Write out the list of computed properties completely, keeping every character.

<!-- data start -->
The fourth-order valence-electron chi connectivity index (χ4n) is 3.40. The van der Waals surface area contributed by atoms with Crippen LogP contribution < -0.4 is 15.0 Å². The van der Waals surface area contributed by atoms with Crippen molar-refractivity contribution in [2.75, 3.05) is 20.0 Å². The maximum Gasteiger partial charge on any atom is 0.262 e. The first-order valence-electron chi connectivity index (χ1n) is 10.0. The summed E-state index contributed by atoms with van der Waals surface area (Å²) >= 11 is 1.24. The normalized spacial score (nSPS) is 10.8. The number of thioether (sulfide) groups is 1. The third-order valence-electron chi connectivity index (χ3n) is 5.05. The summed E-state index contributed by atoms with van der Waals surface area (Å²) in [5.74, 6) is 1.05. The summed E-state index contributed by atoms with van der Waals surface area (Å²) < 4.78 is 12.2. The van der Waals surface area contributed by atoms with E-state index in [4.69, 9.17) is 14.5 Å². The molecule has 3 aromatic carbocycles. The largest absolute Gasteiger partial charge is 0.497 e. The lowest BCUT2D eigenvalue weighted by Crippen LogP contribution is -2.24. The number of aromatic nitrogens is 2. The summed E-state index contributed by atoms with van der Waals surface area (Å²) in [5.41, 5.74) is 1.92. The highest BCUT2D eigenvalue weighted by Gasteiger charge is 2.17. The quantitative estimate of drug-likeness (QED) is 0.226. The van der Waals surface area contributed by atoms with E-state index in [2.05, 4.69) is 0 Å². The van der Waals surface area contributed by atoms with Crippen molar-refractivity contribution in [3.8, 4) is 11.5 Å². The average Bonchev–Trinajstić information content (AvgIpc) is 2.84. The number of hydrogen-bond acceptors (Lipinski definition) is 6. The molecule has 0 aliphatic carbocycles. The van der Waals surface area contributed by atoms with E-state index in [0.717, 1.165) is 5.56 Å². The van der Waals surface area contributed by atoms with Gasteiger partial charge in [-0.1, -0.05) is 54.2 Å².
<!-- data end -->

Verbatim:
The fourth-order valence-electron chi connectivity index (χ4n) is 3.40. The van der Waals surface area contributed by atoms with Crippen LogP contribution < -0.4 is 15.0 Å². The van der Waals surface area contributed by atoms with Crippen molar-refractivity contribution in [2.75, 3.05) is 20.0 Å². The maximum Gasteiger partial charge on any atom is 0.262 e. The first-order valence-electron chi connectivity index (χ1n) is 10.0. The summed E-state index contributed by atoms with van der Waals surface area (Å²) >= 11 is 1.24. The normalized spacial score (nSPS) is 10.8. The number of thioether (sulfide) groups is 1. The third-order valence-electron chi connectivity index (χ3n) is 5.05. The summed E-state index contributed by atoms with van der Waals surface area (Å²) in [5.74, 6) is 1.05. The summed E-state index contributed by atoms with van der Waals surface area (Å²) < 4.78 is 12.2. The van der Waals surface area contributed by atoms with E-state index in [4.69, 9.17) is 14.5 Å². The molecule has 3 aromatic carbocycles. The largest absolute Gasteiger partial charge is 0.497 e. The lowest BCUT2D eigenvalue weighted by Crippen LogP contribution is -2.24. The number of aromatic nitrogens is 2. The summed E-state index contributed by atoms with van der Waals surface area (Å²) in [5.41, 5.74) is 1.92. The highest BCUT2D eigenvalue weighted by Gasteiger charge is 2.17. The quantitative estimate of drug-likeness (QED) is 0.226. The van der Waals surface area contributed by atoms with E-state index in [2.05, 4.69) is 0 Å². The van der Waals surface area contributed by atoms with Crippen molar-refractivity contribution in [3.8, 4) is 11.5 Å². The average Bonchev–Trinajstić information content (AvgIpc) is 2.84. The number of hydrogen-bond acceptors (Lipinski definition) is 6. The molecule has 0 aliphatic carbocycles. The van der Waals surface area contributed by atoms with E-state index in [0.717, 1.165) is 5.56 Å². The van der Waals surface area contributed by atoms with Gasteiger partial charge in [-0.1, -0.05) is 54.2 Å².